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Bill would give government automatic pre-trial appeal

A General Assembly bill apparently aimed at lawsuits against Virginia Tech would give the state government a pre-trial appeal of right to the Virginia Supreme Court whenever a trial court denies the defense of sovereign immunity.

Senate Bill 1381 is sponsored by Sen. Bill Stanley, R-Rocky Mount. The bill contains language that would apply its provisions to pending cases, extending the measure’s 30-day deadline for filing a notice of appeal. There are three actions pending against Virginia Tech officials where judges have denied pleas of sovereign immunity, including two arising out of the shootings of April 16, 2007.

For an interlocutory appeal under current law, the parties must agree it is in their best interests to seek a pre-trial appeal. The trial court must certify there is no clear, controlling precedent. The appellate court then has discretion on whether or not to accept the appeal.

Stanley’s bill would give the Commonwealth and its employees an “immediate interlocutory appeal of right to the Supreme Court of Virginia” whenever a circuit court denied a plea of sovereign immunity by the state or a state employee.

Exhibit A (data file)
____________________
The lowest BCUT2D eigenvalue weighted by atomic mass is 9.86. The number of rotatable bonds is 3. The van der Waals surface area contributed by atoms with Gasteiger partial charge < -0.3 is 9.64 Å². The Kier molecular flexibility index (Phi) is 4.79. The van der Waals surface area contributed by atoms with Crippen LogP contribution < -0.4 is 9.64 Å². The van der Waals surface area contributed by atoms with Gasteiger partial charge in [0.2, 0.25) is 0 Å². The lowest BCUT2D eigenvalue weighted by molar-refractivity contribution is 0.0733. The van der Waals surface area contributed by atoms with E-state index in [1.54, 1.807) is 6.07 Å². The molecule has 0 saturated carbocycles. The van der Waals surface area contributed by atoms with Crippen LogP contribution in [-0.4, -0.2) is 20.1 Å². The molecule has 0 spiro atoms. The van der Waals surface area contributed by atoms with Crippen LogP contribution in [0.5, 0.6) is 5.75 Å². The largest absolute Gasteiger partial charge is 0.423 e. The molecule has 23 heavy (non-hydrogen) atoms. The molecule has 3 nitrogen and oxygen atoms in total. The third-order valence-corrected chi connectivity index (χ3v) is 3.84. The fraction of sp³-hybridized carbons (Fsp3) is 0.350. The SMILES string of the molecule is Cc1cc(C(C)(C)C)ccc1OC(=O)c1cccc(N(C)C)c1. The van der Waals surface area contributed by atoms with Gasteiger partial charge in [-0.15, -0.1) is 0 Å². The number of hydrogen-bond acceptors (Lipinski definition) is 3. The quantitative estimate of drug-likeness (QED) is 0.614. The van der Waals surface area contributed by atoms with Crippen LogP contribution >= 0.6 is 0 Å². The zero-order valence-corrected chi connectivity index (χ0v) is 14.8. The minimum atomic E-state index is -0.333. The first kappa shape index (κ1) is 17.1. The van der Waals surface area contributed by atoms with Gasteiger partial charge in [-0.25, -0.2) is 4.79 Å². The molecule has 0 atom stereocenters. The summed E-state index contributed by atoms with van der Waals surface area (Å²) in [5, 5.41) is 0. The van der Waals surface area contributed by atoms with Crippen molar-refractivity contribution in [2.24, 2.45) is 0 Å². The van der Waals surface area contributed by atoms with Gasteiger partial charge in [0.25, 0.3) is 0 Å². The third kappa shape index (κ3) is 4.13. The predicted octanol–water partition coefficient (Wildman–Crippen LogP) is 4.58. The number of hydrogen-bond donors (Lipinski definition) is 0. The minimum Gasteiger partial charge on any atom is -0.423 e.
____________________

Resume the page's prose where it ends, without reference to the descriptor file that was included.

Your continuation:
Robert Hall, the lawyer for two families who have sued Virginia Tech employees in connection with the 2007 shootings, said he was approached by the lawyer for VT president Charles Steger about a possible interlocutory appeal of the sovereign immunity ruling in those cases. “We declined because it would delay the case even further and we saw no merit in the particular kind of sovereign immunity contentions they were making,” Hall said.

Stanley told The Roanoke Times he sees the measure as evenhanded for plaintiffs and defense.

The two Virginia Tech shooting lawsuits are scheduled for a 10-day trial beginning Sept. 26. A lawsuit against VT officials based on the suicide of a student is set for a Nov. 7 trial in Fairfax County Circuit Court.

By Peter Vieth

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